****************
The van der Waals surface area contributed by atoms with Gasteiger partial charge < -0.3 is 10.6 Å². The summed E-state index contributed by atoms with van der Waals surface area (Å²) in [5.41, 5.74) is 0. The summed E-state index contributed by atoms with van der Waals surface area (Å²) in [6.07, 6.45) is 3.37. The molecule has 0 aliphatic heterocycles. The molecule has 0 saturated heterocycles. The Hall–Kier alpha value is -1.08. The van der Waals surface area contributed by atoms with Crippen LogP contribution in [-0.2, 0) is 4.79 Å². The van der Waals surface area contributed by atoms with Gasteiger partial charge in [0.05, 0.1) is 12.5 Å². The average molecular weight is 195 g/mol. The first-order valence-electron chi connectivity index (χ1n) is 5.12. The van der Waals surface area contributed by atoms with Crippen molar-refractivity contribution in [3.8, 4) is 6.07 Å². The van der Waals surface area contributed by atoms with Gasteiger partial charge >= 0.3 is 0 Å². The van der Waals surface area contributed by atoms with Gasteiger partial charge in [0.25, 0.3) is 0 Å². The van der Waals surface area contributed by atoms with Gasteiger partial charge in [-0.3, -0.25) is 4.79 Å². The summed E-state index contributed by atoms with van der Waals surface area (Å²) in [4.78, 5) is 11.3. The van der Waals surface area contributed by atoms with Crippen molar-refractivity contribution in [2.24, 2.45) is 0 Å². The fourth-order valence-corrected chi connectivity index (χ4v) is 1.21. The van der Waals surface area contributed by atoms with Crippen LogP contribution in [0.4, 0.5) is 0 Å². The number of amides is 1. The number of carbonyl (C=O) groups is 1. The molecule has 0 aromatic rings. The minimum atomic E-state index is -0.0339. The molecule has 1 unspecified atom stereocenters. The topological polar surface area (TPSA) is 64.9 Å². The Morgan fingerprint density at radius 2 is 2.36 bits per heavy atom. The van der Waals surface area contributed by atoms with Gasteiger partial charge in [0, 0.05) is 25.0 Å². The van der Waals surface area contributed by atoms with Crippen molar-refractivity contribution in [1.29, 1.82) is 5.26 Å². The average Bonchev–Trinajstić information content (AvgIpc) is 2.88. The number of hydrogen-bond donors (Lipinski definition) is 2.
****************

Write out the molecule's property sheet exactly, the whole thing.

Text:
The van der Waals surface area contributed by atoms with Gasteiger partial charge < -0.3 is 10.6 Å². The summed E-state index contributed by atoms with van der Waals surface area (Å²) in [5.41, 5.74) is 0. The summed E-state index contributed by atoms with van der Waals surface area (Å²) in [6.07, 6.45) is 3.37. The molecule has 0 aliphatic heterocycles. The molecule has 0 saturated heterocycles. The Hall–Kier alpha value is -1.08. The van der Waals surface area contributed by atoms with Crippen LogP contribution in [-0.2, 0) is 4.79 Å². The van der Waals surface area contributed by atoms with Gasteiger partial charge in [0.05, 0.1) is 12.5 Å². The average molecular weight is 195 g/mol. The first-order valence-electron chi connectivity index (χ1n) is 5.12. The van der Waals surface area contributed by atoms with Crippen molar-refractivity contribution in [3.8, 4) is 6.07 Å². The van der Waals surface area contributed by atoms with Gasteiger partial charge >= 0.3 is 0 Å². The van der Waals surface area contributed by atoms with Gasteiger partial charge in [0.25, 0.3) is 0 Å². The van der Waals surface area contributed by atoms with Gasteiger partial charge in [-0.3, -0.25) is 4.79 Å². The summed E-state index contributed by atoms with van der Waals surface area (Å²) in [4.78, 5) is 11.3. The van der Waals surface area contributed by atoms with Crippen molar-refractivity contribution in [2.24, 2.45) is 0 Å². The fourth-order valence-corrected chi connectivity index (χ4v) is 1.21. The van der Waals surface area contributed by atoms with Crippen LogP contribution in [0.4, 0.5) is 0 Å². The number of amides is 1. The number of carbonyl (C=O) groups is 1. The molecule has 0 aromatic rings. The minimum atomic E-state index is -0.0339. The molecule has 1 unspecified atom stereocenters. The topological polar surface area (TPSA) is 64.9 Å². The Morgan fingerprint density at radius 2 is 2.36 bits per heavy atom. The van der Waals surface area contributed by atoms with Gasteiger partial charge in [0, 0.05) is 25.0 Å². The van der Waals surface area contributed by atoms with Crippen molar-refractivity contribution in [1.29, 1.82) is 5.26 Å². The average Bonchev–Trinajstić information content (AvgIpc) is 2.88. The number of hydrogen-bond donors (Lipinski definition) is 2.